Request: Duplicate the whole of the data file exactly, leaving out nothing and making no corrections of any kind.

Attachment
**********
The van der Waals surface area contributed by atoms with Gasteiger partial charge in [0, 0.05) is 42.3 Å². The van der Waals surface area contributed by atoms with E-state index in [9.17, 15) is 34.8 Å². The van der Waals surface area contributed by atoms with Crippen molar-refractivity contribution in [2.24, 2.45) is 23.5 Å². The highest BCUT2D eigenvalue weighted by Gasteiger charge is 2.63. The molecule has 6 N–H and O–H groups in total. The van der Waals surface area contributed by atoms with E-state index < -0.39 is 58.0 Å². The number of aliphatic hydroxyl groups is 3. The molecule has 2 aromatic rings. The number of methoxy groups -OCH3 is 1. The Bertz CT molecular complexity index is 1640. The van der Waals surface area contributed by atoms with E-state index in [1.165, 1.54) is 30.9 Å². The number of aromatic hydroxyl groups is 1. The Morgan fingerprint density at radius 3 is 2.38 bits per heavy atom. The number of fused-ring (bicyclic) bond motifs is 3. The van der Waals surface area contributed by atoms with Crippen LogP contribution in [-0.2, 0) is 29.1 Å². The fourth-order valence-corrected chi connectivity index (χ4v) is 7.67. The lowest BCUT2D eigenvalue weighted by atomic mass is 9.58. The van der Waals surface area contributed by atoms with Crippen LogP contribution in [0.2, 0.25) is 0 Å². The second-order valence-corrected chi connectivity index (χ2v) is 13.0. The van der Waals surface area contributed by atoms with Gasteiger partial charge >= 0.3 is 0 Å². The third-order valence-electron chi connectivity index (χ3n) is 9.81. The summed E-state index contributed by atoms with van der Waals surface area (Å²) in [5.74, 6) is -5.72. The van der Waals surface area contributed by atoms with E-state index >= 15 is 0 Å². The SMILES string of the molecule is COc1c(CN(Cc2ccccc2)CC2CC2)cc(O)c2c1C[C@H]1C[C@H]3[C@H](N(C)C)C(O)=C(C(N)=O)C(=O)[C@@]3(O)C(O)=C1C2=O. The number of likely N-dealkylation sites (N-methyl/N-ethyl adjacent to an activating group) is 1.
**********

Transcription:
The van der Waals surface area contributed by atoms with Gasteiger partial charge in [0, 0.05) is 42.3 Å². The van der Waals surface area contributed by atoms with E-state index in [9.17, 15) is 34.8 Å². The van der Waals surface area contributed by atoms with Crippen molar-refractivity contribution in [2.24, 2.45) is 23.5 Å². The highest BCUT2D eigenvalue weighted by Gasteiger charge is 2.63. The molecule has 6 N–H and O–H groups in total. The van der Waals surface area contributed by atoms with E-state index < -0.39 is 58.0 Å². The number of aliphatic hydroxyl groups is 3. The molecule has 2 aromatic rings. The number of methoxy groups -OCH3 is 1. The Bertz CT molecular complexity index is 1640. The van der Waals surface area contributed by atoms with E-state index in [1.165, 1.54) is 30.9 Å². The number of aromatic hydroxyl groups is 1. The Morgan fingerprint density at radius 3 is 2.38 bits per heavy atom. The number of fused-ring (bicyclic) bond motifs is 3. The van der Waals surface area contributed by atoms with Crippen LogP contribution in [-0.2, 0) is 29.1 Å². The fourth-order valence-corrected chi connectivity index (χ4v) is 7.67. The lowest BCUT2D eigenvalue weighted by atomic mass is 9.58. The van der Waals surface area contributed by atoms with Crippen LogP contribution in [0.2, 0.25) is 0 Å². The second-order valence-corrected chi connectivity index (χ2v) is 13.0. The van der Waals surface area contributed by atoms with Gasteiger partial charge >= 0.3 is 0 Å². The third-order valence-electron chi connectivity index (χ3n) is 9.81. The summed E-state index contributed by atoms with van der Waals surface area (Å²) in [5.74, 6) is -5.72. The van der Waals surface area contributed by atoms with E-state index >= 15 is 0 Å². The SMILES string of the molecule is COc1c(CN(Cc2ccccc2)CC2CC2)cc(O)c2c1C[C@H]1C[C@H]3[C@H](N(C)C)C(O)=C(C(N)=O)C(=O)[C@@]3(O)C(O)=C1C2=O. The number of likely N-dealkylation sites (N-methyl/N-ethyl adjacent to an activating group) is 1.